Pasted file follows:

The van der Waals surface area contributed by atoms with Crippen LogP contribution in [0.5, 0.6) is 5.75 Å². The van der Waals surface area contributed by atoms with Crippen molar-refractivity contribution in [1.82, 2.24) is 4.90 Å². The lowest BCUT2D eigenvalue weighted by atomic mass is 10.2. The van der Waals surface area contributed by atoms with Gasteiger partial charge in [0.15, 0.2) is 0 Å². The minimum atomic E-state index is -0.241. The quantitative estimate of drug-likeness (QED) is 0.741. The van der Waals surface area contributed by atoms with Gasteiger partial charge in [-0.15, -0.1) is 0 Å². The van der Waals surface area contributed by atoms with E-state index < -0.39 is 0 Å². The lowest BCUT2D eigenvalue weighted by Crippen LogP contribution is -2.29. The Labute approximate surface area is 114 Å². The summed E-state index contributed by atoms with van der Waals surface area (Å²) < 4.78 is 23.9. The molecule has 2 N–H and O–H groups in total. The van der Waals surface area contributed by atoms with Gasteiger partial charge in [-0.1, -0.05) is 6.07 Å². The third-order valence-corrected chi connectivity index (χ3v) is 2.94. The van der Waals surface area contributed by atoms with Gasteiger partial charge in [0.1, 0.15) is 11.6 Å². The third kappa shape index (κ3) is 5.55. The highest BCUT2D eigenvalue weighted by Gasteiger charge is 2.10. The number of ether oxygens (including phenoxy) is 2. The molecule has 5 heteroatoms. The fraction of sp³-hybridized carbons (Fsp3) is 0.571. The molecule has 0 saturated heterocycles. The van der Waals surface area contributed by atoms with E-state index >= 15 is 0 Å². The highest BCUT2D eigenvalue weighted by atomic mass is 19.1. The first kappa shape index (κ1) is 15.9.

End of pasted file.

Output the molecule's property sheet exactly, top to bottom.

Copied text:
The van der Waals surface area contributed by atoms with Crippen LogP contribution in [0.5, 0.6) is 5.75 Å². The van der Waals surface area contributed by atoms with Crippen molar-refractivity contribution in [1.82, 2.24) is 4.90 Å². The lowest BCUT2D eigenvalue weighted by atomic mass is 10.2. The van der Waals surface area contributed by atoms with Gasteiger partial charge in [0.15, 0.2) is 0 Å². The minimum atomic E-state index is -0.241. The quantitative estimate of drug-likeness (QED) is 0.741. The van der Waals surface area contributed by atoms with Gasteiger partial charge in [-0.15, -0.1) is 0 Å². The van der Waals surface area contributed by atoms with E-state index < -0.39 is 0 Å². The lowest BCUT2D eigenvalue weighted by Crippen LogP contribution is -2.29. The Labute approximate surface area is 114 Å². The summed E-state index contributed by atoms with van der Waals surface area (Å²) < 4.78 is 23.9. The molecule has 2 N–H and O–H groups in total. The van der Waals surface area contributed by atoms with Gasteiger partial charge in [-0.1, -0.05) is 6.07 Å². The third-order valence-corrected chi connectivity index (χ3v) is 2.94. The van der Waals surface area contributed by atoms with Gasteiger partial charge in [0.1, 0.15) is 11.6 Å². The third kappa shape index (κ3) is 5.55. The highest BCUT2D eigenvalue weighted by Gasteiger charge is 2.10. The number of ether oxygens (including phenoxy) is 2. The molecule has 5 heteroatoms. The fraction of sp³-hybridized carbons (Fsp3) is 0.571. The molecule has 0 saturated heterocycles. The van der Waals surface area contributed by atoms with E-state index >= 15 is 0 Å². The highest BCUT2D eigenvalue weighted by atomic mass is 19.1. The first kappa shape index (κ1) is 15.9.